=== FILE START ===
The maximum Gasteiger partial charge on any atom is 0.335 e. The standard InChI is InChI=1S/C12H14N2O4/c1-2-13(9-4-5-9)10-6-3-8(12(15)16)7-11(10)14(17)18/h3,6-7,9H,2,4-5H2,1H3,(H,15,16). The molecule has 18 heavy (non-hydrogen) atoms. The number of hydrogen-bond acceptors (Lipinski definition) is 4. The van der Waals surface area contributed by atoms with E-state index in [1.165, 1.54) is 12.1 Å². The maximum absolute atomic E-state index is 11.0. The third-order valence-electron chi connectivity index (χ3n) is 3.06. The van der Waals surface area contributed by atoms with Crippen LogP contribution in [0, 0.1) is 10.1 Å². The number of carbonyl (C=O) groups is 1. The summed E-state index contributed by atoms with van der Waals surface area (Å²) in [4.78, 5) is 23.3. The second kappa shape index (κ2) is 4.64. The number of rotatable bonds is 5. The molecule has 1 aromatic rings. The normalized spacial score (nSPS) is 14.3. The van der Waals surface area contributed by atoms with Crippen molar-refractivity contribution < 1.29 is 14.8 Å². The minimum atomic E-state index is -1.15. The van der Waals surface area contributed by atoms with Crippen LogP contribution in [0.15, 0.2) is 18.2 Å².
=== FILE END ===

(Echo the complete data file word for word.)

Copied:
The maximum Gasteiger partial charge on any atom is 0.335 e. The standard InChI is InChI=1S/C12H14N2O4/c1-2-13(9-4-5-9)10-6-3-8(12(15)16)7-11(10)14(17)18/h3,6-7,9H,2,4-5H2,1H3,(H,15,16). The molecule has 18 heavy (non-hydrogen) atoms. The number of hydrogen-bond acceptors (Lipinski definition) is 4. The van der Waals surface area contributed by atoms with E-state index in [1.165, 1.54) is 12.1 Å². The maximum absolute atomic E-state index is 11.0. The third-order valence-electron chi connectivity index (χ3n) is 3.06. The van der Waals surface area contributed by atoms with Crippen LogP contribution in [0, 0.1) is 10.1 Å². The number of carbonyl (C=O) groups is 1. The summed E-state index contributed by atoms with van der Waals surface area (Å²) in [4.78, 5) is 23.3. The second kappa shape index (κ2) is 4.64. The number of rotatable bonds is 5. The molecule has 1 aromatic rings. The normalized spacial score (nSPS) is 14.3. The van der Waals surface area contributed by atoms with Crippen molar-refractivity contribution < 1.29 is 14.8 Å². The minimum atomic E-state index is -1.15. The van der Waals surface area contributed by atoms with Crippen LogP contribution in [0.15, 0.2) is 18.2 Å².